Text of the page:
Take the 2-minute tour ×
MathOverflow is a question and answer site for professional mathematicians. It's 100% free, no registration required.

Let $G$ be a finite group with identity element $e$, and $C[G]$ the ring of complex-valued functions on $G$, with pointwise addition and multiplication. Then $C[G]$ is naturally a Hopf algebra, with comultiplication, counit, and antipode given by $$[\Delta(f)](g_1, g_2) = f(g_1 \cdot g_2), [\epsilon(f)] = f(e), [S(f)](g) = f(g^{-1}),$$ for all $f \in C[G]$, $g, g_1, g_2 \in G$. Here we identify $C[G] \otimes_C C[G]$ with $C[G \times G]$ in the usual way.

If $\chi \in Z^2(G, C^\times)$ is a normalized (meaning $\chi(g,1) = \chi(1,g) = 1$) two-cocycle, then one can "twist" the coalgebra structure on $C[G]$, defining new comultiplication and antipode by $$\Delta_\chi(f) = \chi \cdot \Delta(f) \cdot \chi^{-1}, S_\chi f = U (S f) U^{-1},$$ where $U = \sum_i \chi_i^{(1)} (S \chi_i^{(2)})$.

This, according to Theorem 2.3.4 of Shahn Majid's "Foundations of quantum group theory," produces a new Hopf algebra structure. It's typically called $C_\chi[G]$ (though my notation differs slightly from Majid's). Here, I think that we are viewing $\chi$ -- a priori a function from $G \times G$ to $C^\times$ -- as an element $\sum_i \chi_i^{(1)} \otimes \chi_i^{(2)} \in C[G] \otimes_C C[G]$, identifying complex-valued functions on $G \times G$ with elements of $C[G] \otimes C[G]$ as usual, and for some reason $U$ is invertible in the ring $C[G] \otimes C[G]$.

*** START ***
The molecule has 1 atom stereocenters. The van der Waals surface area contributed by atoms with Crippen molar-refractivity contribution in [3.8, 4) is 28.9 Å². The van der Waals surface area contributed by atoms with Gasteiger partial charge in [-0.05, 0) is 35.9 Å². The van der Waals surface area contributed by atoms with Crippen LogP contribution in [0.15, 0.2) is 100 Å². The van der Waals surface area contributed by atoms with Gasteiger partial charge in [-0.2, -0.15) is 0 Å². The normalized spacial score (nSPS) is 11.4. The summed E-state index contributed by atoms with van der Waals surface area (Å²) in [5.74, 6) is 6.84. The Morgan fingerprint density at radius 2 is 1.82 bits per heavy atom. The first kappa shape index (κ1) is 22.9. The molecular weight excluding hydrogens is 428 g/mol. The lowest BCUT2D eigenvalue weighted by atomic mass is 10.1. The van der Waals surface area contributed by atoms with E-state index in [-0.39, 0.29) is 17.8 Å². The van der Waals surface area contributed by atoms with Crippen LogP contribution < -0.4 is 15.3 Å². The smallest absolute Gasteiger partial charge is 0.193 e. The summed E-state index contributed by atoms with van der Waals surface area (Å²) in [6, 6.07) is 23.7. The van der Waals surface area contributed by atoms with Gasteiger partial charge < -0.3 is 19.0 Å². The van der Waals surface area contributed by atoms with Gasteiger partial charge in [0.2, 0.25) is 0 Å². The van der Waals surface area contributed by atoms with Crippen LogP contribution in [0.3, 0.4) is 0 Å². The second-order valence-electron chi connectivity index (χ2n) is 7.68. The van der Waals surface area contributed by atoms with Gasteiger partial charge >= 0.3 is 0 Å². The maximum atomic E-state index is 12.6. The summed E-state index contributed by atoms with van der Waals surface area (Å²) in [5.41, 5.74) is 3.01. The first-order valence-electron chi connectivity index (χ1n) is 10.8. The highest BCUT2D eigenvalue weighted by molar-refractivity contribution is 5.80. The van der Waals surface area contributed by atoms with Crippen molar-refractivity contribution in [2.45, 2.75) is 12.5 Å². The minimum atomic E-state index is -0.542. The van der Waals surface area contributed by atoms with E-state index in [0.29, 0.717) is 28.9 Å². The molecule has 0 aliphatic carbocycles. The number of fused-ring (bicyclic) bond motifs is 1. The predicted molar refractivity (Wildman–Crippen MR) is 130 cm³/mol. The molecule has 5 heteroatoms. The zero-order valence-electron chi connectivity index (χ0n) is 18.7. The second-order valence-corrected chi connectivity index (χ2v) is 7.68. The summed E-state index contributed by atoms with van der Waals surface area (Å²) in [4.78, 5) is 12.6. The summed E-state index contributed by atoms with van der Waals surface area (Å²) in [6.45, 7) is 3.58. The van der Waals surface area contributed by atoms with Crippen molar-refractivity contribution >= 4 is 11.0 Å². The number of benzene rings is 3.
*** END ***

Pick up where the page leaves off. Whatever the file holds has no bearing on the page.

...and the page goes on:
Now for the question...

The Hopf algebra $C_\chi[G]$ obtained through this process is still a commutative Hopf algebra over $C$; only the antipode and comultiplication were changed. So $Spec(C_\chi[G])$ is an affine group scheme over $C$, whose $C$-points are in bijection with the elements of $G$.